CRUD, CRUDE and other action-acronyms

Anyone working with data would be familiar with the CRUD acronym – Create, Read, Update, Delete – that describe ‘atomic’-level actions on data. But how well does it work with other asset-types – not just data and other virtual items, but physical things, relationships between people, and relationships to vision, brands and other ‘aspirational assets’? Seems a theme worth exploring – especially for enterprise-architecture, as it more and more breaks out of its old IT-centric box.

First suggestion is that it may be helpful here to use the asset-categories from Enterprise Canvas:

  • physical – objects, material ‘things’
  • virtual – data, information, ideas, so-called ‘intellectual property’
  • relational – linkage between two tangible entities, usually but not necessarily real-people
  • aspirational – linkage between a tangible entity (usually a real-person) and a virtual entity (such as a belief, an idea, a brand etc)

Which we could show visually as dimensions in a tetradian layout:

It’s perhaps important to emphasise that most real-world assets are actually composites that incorporate various (and often dynamic) combinations of these asset-dimensions. For example, a printed book is a physical ‘thing’ that also carries information (virtual dimension), that for some person probably carries some of personal meaning (aspirational dimension), and, if the book has been borrowed from someone else, also represents a link between those two people (relational dimension). When working with assets, we need to keep aware of all of the respective dimensions – not solely the most obvious one that’s in focus for the current operations on that asset.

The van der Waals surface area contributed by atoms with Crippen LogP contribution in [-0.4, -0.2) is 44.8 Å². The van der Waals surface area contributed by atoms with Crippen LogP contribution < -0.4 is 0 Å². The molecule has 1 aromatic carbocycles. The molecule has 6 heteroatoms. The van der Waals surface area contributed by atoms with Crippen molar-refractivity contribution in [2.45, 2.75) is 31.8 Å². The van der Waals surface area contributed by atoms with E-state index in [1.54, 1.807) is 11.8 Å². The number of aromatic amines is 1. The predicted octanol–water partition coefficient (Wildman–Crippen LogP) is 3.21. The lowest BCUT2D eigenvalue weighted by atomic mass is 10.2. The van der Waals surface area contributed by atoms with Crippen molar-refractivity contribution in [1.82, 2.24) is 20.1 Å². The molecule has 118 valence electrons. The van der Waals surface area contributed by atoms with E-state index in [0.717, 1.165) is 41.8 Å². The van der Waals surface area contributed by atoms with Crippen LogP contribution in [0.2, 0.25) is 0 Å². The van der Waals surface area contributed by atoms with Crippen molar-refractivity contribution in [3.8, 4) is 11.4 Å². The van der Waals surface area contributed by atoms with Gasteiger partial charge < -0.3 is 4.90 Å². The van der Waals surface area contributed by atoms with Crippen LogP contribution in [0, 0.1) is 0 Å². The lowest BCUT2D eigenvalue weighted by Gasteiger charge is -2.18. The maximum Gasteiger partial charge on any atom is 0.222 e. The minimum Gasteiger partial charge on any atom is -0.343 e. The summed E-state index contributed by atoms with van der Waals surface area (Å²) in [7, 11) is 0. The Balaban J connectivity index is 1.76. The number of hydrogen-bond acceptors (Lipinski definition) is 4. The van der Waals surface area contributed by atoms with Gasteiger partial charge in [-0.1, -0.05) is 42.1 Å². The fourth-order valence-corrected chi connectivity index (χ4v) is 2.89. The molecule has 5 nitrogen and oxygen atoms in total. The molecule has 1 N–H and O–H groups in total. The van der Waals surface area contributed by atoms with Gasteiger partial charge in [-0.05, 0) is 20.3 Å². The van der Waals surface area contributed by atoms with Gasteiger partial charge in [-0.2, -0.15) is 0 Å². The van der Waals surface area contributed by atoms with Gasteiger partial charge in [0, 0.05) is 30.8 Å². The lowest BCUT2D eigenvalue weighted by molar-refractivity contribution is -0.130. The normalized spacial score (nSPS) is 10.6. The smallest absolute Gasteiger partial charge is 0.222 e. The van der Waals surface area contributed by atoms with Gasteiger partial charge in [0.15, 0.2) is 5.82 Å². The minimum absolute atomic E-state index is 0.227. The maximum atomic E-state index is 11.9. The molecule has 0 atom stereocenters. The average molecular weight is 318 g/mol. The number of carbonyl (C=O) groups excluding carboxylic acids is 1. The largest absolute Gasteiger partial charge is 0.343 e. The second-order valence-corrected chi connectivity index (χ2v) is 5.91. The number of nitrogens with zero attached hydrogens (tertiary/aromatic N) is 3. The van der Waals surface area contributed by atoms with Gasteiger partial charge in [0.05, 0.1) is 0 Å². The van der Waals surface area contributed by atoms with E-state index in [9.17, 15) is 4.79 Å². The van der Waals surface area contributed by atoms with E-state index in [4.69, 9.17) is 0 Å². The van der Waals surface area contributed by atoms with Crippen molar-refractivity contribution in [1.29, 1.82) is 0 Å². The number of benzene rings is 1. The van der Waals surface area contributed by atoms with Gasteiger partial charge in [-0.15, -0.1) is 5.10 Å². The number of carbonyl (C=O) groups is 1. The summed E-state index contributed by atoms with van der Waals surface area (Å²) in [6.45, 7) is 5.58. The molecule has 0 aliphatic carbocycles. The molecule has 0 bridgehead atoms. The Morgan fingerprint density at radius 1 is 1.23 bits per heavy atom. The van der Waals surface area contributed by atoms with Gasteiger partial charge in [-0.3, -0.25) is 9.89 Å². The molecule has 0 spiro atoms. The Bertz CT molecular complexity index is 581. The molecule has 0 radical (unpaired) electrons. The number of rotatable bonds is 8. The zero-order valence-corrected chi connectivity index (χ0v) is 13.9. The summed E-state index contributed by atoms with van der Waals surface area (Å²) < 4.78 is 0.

Anyway, let’s start with CRUD. That set of Create, Read, Update, Delete does, at first glance, seem to apply reasonably well to all of the asset-types, as descriptions of actions that we’d typically do with those assets: for example, we create a relationship, we sort-of read it, we’d certainly update it from time to time, and we can sort-of delete. It all sort-of fits: sort-of. But only sort-of. Could we do better than that?

Let’s add the idea of an Exchange action – where we transfer an asset from one person or place to another. This would give us an acronym of CRUDE:

  • Create: make a new one of whatever-it-is (or W)
  • Read: enquire about the state of W
  • Update: make some kind of change to W
  • Delete: destroy W
  • Exchange:
    • physical (alienable): remove W completely from one place or ownership, into another place or ownership
    • virtual (non-alienable): create a copy of W in the new location and optionally delete (Erase) the original item in the original location
    • relational (person-to-person) and aspirational (person-to-abstract): provide conditions under which an equivalent of W can be created in the new ‘between’-location

Which, again, sort-of works, but only sort-of. It does illustrate that CRUD on its own (without Exchange) probably does make more sense with virtual data, because the exchange operations are non-atomic – in other words, that an exchange is made up of smaller Create, Read and Delete operations. For the other types, though, Exchange is atomic – sort-of. So let’s keep going with this for a while.

When we look at physical things, they’re never actually deleted as such (other than in nuclear operations, which is somewhat of an extreme case…). Instead, they get transformed, often literally from one form to another. Which suggests that for operations on physical things, we might be better to replace CRUD with CRUET:

  • Create: make a new instance of something physical